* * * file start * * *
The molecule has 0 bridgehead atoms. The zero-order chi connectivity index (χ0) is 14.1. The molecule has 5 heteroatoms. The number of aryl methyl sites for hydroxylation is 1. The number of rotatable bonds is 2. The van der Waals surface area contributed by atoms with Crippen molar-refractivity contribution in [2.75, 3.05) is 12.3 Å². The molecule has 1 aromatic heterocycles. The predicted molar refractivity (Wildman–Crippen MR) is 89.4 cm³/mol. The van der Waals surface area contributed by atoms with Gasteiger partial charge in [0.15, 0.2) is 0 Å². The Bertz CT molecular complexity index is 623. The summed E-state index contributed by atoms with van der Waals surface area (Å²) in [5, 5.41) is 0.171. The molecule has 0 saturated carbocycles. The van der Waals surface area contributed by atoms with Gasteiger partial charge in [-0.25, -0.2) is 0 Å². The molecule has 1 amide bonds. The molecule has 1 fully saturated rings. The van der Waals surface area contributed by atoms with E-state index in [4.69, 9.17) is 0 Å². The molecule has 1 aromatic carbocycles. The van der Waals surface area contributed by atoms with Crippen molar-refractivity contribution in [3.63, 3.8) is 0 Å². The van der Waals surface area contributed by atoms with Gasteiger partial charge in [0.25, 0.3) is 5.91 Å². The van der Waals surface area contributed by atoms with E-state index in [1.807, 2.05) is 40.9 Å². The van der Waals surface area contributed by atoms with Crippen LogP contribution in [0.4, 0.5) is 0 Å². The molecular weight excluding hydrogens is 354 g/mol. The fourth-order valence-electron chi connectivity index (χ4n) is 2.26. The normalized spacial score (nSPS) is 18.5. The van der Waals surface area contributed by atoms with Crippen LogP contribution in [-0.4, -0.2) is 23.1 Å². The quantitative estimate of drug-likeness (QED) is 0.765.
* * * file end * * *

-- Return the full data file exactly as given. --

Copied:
The molecule has 0 bridgehead atoms. The zero-order chi connectivity index (χ0) is 14.1. The molecule has 5 heteroatoms. The number of aryl methyl sites for hydroxylation is 1. The number of rotatable bonds is 2. The van der Waals surface area contributed by atoms with Crippen molar-refractivity contribution in [2.75, 3.05) is 12.3 Å². The molecule has 1 aromatic heterocycles. The predicted molar refractivity (Wildman–Crippen MR) is 89.4 cm³/mol. The van der Waals surface area contributed by atoms with Gasteiger partial charge in [0.15, 0.2) is 0 Å². The Bertz CT molecular complexity index is 623. The summed E-state index contributed by atoms with van der Waals surface area (Å²) in [5, 5.41) is 0.171. The molecule has 0 saturated carbocycles. The van der Waals surface area contributed by atoms with Gasteiger partial charge in [-0.25, -0.2) is 0 Å². The molecule has 1 amide bonds. The molecule has 1 fully saturated rings. The van der Waals surface area contributed by atoms with E-state index in [4.69, 9.17) is 0 Å². The molecule has 1 aromatic carbocycles. The van der Waals surface area contributed by atoms with Crippen molar-refractivity contribution in [3.63, 3.8) is 0 Å². The van der Waals surface area contributed by atoms with Gasteiger partial charge in [0.25, 0.3) is 5.91 Å². The van der Waals surface area contributed by atoms with E-state index in [1.807, 2.05) is 40.9 Å². The van der Waals surface area contributed by atoms with Crippen LogP contribution in [0.4, 0.5) is 0 Å². The molecular weight excluding hydrogens is 354 g/mol. The fourth-order valence-electron chi connectivity index (χ4n) is 2.26. The normalized spacial score (nSPS) is 18.5. The van der Waals surface area contributed by atoms with Crippen LogP contribution in [-0.4, -0.2) is 23.1 Å². The quantitative estimate of drug-likeness (QED) is 0.765.